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Weekly updates from Kit Jackson offering hints and tips for the modern Bridge player. Enjoy!

Thursday, 30 September 2010

Forcing Bids – 29 July 2010

Occasionally I’ll mention that such and such is bid is FORCING. But what exactly am I talking about? (Do you ask yourself this too?) Well here’s a round-up of the kinds of things that I might be talking about.

With the opposition silent it goes like this:

1H - 1S
2H - ?

The first thing to notice is that the 2H bid is NOT forcing: partner CAN pass. So a quick resume is that a forcing bid is one that FORCES partner to bid again (assuming the opposition remain silent!)

Something like

1H - 1S

The 3C bid is unconditionally forcing. It cannot be passed. Even if you responded 1S on drivel, that’s your problem but you CANNOT pass.

1H - 2D

The 2NT bid is FORCING. (2D = 10+, 2NT = 15 - 19 so game is on.) Again if you responded 2D with not quite 10 HCP that is not partner's problem, it’s your problem – you still have to bid over the FORCING 2NT.

Partner opens with a Game Force bid of 2C (23+ in a balanced hand but only 20+ with an unbalanced hand!) and you hold:


You get cold feet and pass. What will you say when partner turns up with 29 HCP and Four Spades is cold? The point is that partner made a Game FORCING bid. You cannot pass. You must bid – whatever you’ve got. It’s not just about your hand but how the hands fit together in partnership. You do not bid alone your 13 cards. You bid together your 26 cards.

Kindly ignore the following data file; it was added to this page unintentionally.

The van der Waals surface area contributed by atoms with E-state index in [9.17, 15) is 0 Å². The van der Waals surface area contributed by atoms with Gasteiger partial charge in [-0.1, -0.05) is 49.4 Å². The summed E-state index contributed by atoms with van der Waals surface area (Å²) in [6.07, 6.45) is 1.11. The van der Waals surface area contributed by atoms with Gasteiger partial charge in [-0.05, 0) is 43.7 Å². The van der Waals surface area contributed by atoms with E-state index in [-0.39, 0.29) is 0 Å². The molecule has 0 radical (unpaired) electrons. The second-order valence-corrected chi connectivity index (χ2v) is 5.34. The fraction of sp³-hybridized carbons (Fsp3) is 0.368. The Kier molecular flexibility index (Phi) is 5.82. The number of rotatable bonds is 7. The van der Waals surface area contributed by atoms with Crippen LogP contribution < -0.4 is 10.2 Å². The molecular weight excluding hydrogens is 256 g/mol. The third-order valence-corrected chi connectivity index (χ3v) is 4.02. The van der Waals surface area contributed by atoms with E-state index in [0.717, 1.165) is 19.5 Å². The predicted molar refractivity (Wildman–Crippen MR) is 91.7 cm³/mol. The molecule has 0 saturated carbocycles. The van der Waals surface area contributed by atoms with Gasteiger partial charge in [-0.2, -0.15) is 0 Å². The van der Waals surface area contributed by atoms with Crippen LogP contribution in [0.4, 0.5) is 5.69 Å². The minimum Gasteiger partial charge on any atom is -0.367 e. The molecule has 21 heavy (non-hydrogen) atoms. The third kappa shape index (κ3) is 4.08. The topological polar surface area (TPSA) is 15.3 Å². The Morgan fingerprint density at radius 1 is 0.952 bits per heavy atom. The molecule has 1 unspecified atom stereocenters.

Just so you know, there is one auction that starts 2C that can die below game and it is this and this alone:

2C - 2D
2NT - ?

Now, with something like the hand above, you may pass. Everything else goes to game –regardless of what you hold.

In the same way, responses to 1NT are all forcing too (Again I assume the opps are silent). 2C (Stayman) 2D, 2H, (transfers) and 2S (minor suit take-out) are all forcing. When partner makes a forcing bid the option of whether you bid or not ceases to exist. Partner has taken control of the auction, so obey. If partner has it wrong that’s just tough but partnership confidence and understanding can be fatally damaged by not listening to what partner is saying.

In most auctions at some point one of you has to take control – either by passing an unsuitable hand or by forcing the auction to the correct level.

1S - 3S (10 -12, 4 card support)

It doesn’t really matter what Four Clubs actually means - it’s FORCING! It might be a void, a singleton, a real suit, a partial suit – anything. But it doesn’t matter. Partner has taken control of the auction and has made a bid that is forcing to at least game and maybe more.

You don’t need to think about what it means – you have to think about the bid that will most help your partner understand how your hand fits with theirs. Have you got the Ace of Diamonds or Hearts? (Cue bids!) Are you bare minimum (in which case sign off in 4 S)?

Listen to your partner. Remember – just like you, partner does really really like to win!

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